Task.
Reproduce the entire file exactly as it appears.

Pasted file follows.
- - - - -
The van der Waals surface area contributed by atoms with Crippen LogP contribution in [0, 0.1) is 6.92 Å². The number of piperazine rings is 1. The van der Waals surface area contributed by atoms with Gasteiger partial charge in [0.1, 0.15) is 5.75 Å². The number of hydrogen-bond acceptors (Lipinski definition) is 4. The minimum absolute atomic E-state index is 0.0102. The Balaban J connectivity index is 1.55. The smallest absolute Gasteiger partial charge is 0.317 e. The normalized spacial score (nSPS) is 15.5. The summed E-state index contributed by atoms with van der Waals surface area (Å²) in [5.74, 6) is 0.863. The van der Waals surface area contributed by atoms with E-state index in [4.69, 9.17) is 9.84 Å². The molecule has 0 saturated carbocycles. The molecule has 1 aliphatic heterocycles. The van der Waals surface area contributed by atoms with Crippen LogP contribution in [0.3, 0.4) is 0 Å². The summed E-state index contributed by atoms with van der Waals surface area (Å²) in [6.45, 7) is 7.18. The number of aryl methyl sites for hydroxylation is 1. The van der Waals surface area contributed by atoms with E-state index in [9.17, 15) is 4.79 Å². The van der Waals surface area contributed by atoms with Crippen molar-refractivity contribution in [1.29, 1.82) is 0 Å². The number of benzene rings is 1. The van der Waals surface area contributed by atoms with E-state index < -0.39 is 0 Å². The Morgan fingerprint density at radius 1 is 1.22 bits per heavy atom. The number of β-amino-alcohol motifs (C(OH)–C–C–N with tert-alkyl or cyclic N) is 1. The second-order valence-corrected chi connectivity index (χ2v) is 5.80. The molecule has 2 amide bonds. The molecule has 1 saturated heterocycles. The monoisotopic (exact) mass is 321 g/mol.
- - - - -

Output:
The van der Waals surface area contributed by atoms with Crippen LogP contribution in [0, 0.1) is 6.92 Å². The number of piperazine rings is 1. The van der Waals surface area contributed by atoms with Gasteiger partial charge in [0.1, 0.15) is 5.75 Å². The number of hydrogen-bond acceptors (Lipinski definition) is 4. The minimum absolute atomic E-state index is 0.0102. The Balaban J connectivity index is 1.55. The smallest absolute Gasteiger partial charge is 0.317 e. The normalized spacial score (nSPS) is 15.5. The summed E-state index contributed by atoms with van der Waals surface area (Å²) in [5.74, 6) is 0.863. The van der Waals surface area contributed by atoms with E-state index in [4.69, 9.17) is 9.84 Å². The molecule has 0 saturated carbocycles. The molecule has 1 aliphatic heterocycles. The van der Waals surface area contributed by atoms with Crippen LogP contribution in [0.3, 0.4) is 0 Å². The summed E-state index contributed by atoms with van der Waals surface area (Å²) in [6.45, 7) is 7.18. The number of aryl methyl sites for hydroxylation is 1. The van der Waals surface area contributed by atoms with E-state index in [9.17, 15) is 4.79 Å². The van der Waals surface area contributed by atoms with Crippen molar-refractivity contribution in [1.29, 1.82) is 0 Å². The number of benzene rings is 1. The van der Waals surface area contributed by atoms with E-state index < -0.39 is 0 Å². The Morgan fingerprint density at radius 1 is 1.22 bits per heavy atom. The number of β-amino-alcohol motifs (C(OH)–C–C–N with tert-alkyl or cyclic N) is 1. The second-order valence-corrected chi connectivity index (χ2v) is 5.80. The molecule has 2 amide bonds. The molecule has 1 saturated heterocycles. The monoisotopic (exact) mass is 321 g/mol.